Winter Weather Brings Cheers From Skiers, Boarders
Liam Welch, 6, brushes snow off of his sister Ava, 3, yesterday in Fairlee. The siblings along with their brother Bailey,10, (not pictured) were enjoying the first significant snow of the season. (Valley News - Jennifer Hauck) Purchase photo reprints »
Faith Catlin, center, and her husband, John Griesemer, right, chat with neighbor Ramon Graham while walking back home after skiing in meadows behind the church and cemetery in Lyme. Yesterday’s winter weather made for ideal skiing conditions. (Valley News - Jennifer Hauck) Purchase photo reprints »
Zach Roberts, of Lebanon, helps out his mother by shoveling the walk of her Great Lengths Salon in Lebanon yesterday while home for the holidays from New Hampshire Technical Institute.(Valley News - James M. Patterson) Purchase photo reprints »
Quechee — Upper Valley residents and holiday vacationers alike made the most of a powerful winter storm yesterday as it rolled through New England, slowing down travel on the roadways but not without offering plenty of opportunities for fun in the snow.
As flakes fell yesterday, several skiers and snowboarders congregated at the base of the slopes at the Quechee Club around noon, where more than 170 lift tickets had already been sold for the day.
For Delia Frank, who lives on Long Island, N.Y., but has owned a home in Quechee since 1980, the snow-wielding storm had “perfect timing.”
“Right, kids?” Frank relayed the question to her two children, aged 8 and 11, who shouted back enthusiastically in agreement — all three were on skis.
A few feet away, Tim Hopkins, of Westborough, Mass., watched over his 3 year-old grandson, Bruce, whose skis lunged forward and backward with a life of their own yesterday as the youngster learned the ropes — and the rope tow at the bunny slope.
Despite not yet having too much control over his skis, Bruce was undeterred when Tim Hopkins asked him where he wanted to venture next.
“Up that hill,” he said, pointing to the main slope where his father had just ascended the chair lift.
The report of an uptick in traffic was echoed by some of the larger ski resorts in the region, as well.
Over at the Suicide Six Ski Area in Woodstock, recreation director Chuck Vanderstreet said that the mountain had already been making snow “around the clock.”
“This is what we call frosting on the cake,” he said.
Vanderstreet said that the Woodstock Inn, which is affiliated with the ski resort, was sold out yesterday and through the holiday season.
That’s especially welcome news for the resort, which got a late start opening this season because of warm weather. In recent weeks, warmer-than-average temperatures have made for poor snow-making conditions at night.
Vanderstreet said Suicide Six opened on Wednesday because the conditions weren’t ready earlier, but with the added snow from the storm, he expected to be in “great shape” by tomorrow.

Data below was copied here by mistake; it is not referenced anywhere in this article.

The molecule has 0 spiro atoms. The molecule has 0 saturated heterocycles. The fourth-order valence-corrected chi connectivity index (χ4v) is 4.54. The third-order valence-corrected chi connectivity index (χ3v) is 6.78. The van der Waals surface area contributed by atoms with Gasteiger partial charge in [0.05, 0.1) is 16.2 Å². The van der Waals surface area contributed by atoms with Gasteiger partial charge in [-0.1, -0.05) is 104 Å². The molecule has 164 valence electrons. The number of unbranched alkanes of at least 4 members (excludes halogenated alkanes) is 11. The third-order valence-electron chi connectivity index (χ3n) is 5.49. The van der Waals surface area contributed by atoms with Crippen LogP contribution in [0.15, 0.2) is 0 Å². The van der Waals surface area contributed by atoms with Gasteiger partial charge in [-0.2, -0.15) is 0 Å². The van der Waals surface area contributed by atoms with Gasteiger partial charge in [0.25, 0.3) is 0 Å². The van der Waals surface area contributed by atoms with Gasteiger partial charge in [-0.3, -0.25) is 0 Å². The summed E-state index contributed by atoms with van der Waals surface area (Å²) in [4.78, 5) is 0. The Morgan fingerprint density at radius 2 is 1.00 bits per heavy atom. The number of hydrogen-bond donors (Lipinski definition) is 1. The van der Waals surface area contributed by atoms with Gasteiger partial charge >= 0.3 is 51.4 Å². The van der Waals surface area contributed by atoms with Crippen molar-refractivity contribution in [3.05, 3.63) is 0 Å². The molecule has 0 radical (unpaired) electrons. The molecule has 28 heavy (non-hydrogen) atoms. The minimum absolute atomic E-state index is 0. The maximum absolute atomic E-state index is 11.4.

At Mount Sunapee Resort in Newbury, N.H., internet marketing director Ross Malaguti said that they, too, were seeing plenty of skiers and snowboarders yesterday.
“People are itching to get out and the snowfall is really making people excited,” he said.
For Malaguti, the storm was “definitely what we needed to see.”
“There’s always going to be the people that come regardless, (but) the next group is the people who want to see a little extra, natural snow,” he said. “When that snow comes, they show up.”
Hanover’s Storrs Pond, a popular sledding destination, was packed with sled-riders and snowmen-builders.
Jon Criswell climbed onto a wooden sled with his 11 month-old daughter, Norah, on his lap. Together, they gently slid down Norah’s first slope ever as her mom, Julie Johnson, watched them both and snapped pictures.
Despite the thrill of the ride, Norah remained calm and quiet.
“She’s just taking it all in,” said Criswell, who was celebrating his 39th birthday. The three had just finished a birthday brunch at the Four Aces Diner in Lebanon.
But it wasn’t all fun and games for everyone.
At the Hanover Co-op parking lot yesterday afternoon, Scott Boisvert and Justin Jeror, who run a Lebanon-based plowing company together, said that they had been up since 1:30 a.m. By 2 p.m., they had already plowed that parking lot a half-dozen times, and the two were exiting the truck donning shovels as they prepared to clear the walkways.
“It’s wet and heavy,” Boisvert said of the snow yesterday. “It’s just hard to handle because it’s slick, but that’s all.”
According to Jeror, that was “more of a pain in the back than a pain the neck.”
Boisvert and Jeror said that the Hanover Co-ops on Lebanon Street and Lyme Road are their two major business accounts. And while some who run plow trucks may have been welcoming the snow yesterday for business reasons, Boisvert said that because he and Jeror have a contract with the two Co-op food stores, “we make more money if it doesn’t snow.”
“But that’s just the way of the world,” he added.
As for when they would be finished for the night, Boisvert said, “When it stops.”
“Maybe tomorrow, it’s hard to tell,” he said.
Jason Neilson, a meteorologist at the National Weather Service’s Burlington office, said yesterday afternoon that the snow would continue into the evening and slowly subside over night before tapering off during the day today.
Neilson said that Upper Valley residents could expect up to a foot of fresh snow as a result of the storm.
Ben Conarck can be reached at firstname.lastname@example.org or 603-727-3213.